Esch v. Yeutter, 87-5340

CourtUnited States Courts of Appeals. United States Court of Appeals (District of Columbia)
Writing for the CourtBefore WALD; SPOTTSWOOD W. ROBINSON, III
Citation876 F.2d 976
PartiesPatrick ESCH, et al. v. Clayton K. YEUTTER, Secretary, U.S. Department of Agriculture, Appellant.
Docket NumberNo. 87-5340,87-5340
Decision Date25 May 1989

Page 976

876 F.2d 976
278 U.S.App.D.C. 98
Patrick ESCH, et al.
Clayton K. YEUTTER, Secretary, U.S. Department of
Agriculture, Appellant.
No. 87-5340.
United States Court of Appeals,
District of Columbia Circuit.
Argued April 12, 1988.
Decided May 25, 1989.

Page 977

Appeal from the United States District Court for the District of Columbia (Civil Action No. 87-00885).

John M. Facciola, Asst. U.S. Atty., with whom Jay B. Stephens, Joseph E. diGenova, U.S. Attys., John D. Bates, R. Craig Lawrence, Michael J. Ryan, Royce C. Lamberth, Asst. U.S. Attys., and Terrence G. Jackson, Atty., Dept. of Agriculture, Washington, D.C., were on the brief, for appellant.

William R. Scanlin, Washington, D.C., and Walter S. Boone, III, of the bar of the Dist. of Columbia Court of Appeals, pro hac vice, by special leave of Court, with whom Scott A. Mills, Falls Church, Va., was on the brief, for appellees. Alexander J. Pires, Jr., Washington, D.C., also entered an appearance for appellees.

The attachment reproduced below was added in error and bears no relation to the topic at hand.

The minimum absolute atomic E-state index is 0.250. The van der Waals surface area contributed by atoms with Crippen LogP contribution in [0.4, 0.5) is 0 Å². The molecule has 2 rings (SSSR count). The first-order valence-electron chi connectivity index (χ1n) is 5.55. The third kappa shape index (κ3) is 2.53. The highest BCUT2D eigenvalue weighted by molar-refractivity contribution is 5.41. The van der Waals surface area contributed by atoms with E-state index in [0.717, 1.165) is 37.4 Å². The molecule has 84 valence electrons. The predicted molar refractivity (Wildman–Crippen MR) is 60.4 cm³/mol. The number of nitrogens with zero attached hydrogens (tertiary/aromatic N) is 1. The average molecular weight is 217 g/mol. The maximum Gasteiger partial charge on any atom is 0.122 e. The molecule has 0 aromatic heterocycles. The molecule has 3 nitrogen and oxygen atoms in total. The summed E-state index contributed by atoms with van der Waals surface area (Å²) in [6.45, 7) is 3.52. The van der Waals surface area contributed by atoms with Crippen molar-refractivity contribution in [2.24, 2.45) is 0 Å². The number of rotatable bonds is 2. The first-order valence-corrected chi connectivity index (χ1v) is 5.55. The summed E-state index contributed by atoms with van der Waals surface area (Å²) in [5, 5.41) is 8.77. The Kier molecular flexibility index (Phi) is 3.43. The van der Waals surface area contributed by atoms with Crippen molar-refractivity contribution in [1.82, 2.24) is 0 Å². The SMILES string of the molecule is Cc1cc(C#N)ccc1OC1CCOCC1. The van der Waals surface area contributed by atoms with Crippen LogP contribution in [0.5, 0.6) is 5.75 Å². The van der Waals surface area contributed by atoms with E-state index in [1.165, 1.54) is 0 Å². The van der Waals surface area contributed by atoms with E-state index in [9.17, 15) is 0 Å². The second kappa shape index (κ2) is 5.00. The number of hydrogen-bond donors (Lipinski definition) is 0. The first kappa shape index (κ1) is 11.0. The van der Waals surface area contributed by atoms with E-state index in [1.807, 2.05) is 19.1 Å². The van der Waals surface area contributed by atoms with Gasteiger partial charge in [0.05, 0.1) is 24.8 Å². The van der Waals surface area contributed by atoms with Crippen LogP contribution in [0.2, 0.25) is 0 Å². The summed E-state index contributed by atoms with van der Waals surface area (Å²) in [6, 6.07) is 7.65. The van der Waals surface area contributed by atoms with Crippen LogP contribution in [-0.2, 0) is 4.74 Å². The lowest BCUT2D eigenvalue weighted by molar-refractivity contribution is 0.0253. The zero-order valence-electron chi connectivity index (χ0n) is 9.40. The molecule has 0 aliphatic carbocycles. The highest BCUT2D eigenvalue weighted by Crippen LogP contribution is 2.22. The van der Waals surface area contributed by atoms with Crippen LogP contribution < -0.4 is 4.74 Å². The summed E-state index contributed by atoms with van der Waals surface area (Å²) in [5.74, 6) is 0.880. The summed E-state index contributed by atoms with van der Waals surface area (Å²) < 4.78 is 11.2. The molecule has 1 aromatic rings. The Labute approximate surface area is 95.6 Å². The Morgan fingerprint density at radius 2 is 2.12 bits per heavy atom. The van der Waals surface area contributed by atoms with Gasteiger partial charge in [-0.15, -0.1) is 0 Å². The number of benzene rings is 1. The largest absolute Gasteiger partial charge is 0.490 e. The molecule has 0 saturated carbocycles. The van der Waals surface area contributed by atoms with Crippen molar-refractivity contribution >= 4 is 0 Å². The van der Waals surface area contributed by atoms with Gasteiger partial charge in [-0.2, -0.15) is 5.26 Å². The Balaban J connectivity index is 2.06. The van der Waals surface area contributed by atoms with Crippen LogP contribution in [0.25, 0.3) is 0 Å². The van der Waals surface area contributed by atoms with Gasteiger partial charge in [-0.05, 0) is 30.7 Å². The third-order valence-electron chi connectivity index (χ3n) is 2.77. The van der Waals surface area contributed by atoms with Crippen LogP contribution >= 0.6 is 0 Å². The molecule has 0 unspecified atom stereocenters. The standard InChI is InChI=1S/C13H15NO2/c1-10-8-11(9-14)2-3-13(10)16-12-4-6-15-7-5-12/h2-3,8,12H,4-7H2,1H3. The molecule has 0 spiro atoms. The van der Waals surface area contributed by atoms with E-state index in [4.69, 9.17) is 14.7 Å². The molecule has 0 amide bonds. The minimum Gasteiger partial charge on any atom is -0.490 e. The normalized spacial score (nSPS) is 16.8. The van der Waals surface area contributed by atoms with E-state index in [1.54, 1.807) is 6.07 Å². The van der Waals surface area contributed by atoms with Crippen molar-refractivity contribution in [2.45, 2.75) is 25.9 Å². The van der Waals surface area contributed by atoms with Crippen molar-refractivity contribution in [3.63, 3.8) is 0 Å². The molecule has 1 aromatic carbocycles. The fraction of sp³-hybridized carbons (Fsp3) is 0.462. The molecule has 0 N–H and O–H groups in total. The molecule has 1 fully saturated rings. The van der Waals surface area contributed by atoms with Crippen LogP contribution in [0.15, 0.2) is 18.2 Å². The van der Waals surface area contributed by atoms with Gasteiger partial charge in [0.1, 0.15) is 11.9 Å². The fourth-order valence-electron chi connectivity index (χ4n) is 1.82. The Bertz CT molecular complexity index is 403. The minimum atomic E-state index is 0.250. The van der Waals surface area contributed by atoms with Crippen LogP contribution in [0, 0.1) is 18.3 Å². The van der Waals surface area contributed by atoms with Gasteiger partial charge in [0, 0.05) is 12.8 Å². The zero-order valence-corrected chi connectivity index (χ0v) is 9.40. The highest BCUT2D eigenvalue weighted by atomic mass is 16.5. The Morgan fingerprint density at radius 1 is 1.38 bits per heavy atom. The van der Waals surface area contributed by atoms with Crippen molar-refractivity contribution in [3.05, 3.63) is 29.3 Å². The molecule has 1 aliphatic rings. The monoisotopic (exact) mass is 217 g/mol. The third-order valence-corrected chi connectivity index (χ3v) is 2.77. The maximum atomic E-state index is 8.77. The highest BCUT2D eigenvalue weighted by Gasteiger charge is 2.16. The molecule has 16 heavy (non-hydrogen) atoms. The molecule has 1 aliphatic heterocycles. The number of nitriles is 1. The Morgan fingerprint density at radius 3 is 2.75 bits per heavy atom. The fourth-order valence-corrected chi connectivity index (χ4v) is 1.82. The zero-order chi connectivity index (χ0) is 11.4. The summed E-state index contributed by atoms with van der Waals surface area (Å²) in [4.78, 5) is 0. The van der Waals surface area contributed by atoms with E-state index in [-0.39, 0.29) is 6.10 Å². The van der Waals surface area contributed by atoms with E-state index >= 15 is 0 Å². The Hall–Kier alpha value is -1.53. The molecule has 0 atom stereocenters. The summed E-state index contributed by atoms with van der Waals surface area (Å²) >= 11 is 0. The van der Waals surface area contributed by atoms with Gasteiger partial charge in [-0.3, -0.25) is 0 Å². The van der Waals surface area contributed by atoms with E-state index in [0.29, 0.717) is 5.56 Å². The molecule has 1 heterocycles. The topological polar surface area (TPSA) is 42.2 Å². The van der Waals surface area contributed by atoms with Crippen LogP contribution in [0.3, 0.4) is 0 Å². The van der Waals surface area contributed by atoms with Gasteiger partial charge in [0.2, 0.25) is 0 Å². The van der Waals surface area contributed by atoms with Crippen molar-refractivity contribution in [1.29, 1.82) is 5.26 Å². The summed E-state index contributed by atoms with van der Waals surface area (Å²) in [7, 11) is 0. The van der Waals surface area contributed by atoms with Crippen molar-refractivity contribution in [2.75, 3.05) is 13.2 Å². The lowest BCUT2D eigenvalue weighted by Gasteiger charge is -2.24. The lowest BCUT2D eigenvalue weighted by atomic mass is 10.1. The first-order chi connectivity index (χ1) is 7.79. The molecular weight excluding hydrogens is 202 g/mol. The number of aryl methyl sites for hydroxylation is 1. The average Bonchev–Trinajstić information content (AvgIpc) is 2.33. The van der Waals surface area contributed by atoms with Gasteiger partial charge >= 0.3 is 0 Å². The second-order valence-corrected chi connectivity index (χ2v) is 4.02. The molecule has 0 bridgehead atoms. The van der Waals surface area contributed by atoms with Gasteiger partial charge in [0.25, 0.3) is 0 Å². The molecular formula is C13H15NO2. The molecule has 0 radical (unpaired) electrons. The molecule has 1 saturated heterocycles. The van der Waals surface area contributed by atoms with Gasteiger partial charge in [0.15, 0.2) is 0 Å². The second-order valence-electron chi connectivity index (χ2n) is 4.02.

Before WALD, Chief Judge, and ROBINSON and STARR, * Circuit Judges.

Opinion for the Court filed by Circuit Judge ROBINSON.


The Esch family has farmed in the United States for more than a century. Currently, nine brothers and sisters own a 20,000-acre wheat and corn farm in Baca County, Colorado. They challenged in the District Court a decision by the Department of Agriculture to partially suspend their participation in two federal farm subsidy programs. 1 That court overruled the Department's objection that subject-matter jurisdiction lay in the United States Claims Court 2 and, after supplementing the agency record with testimony by agency decisionmakers, 3 granted in large part the relief sought. 4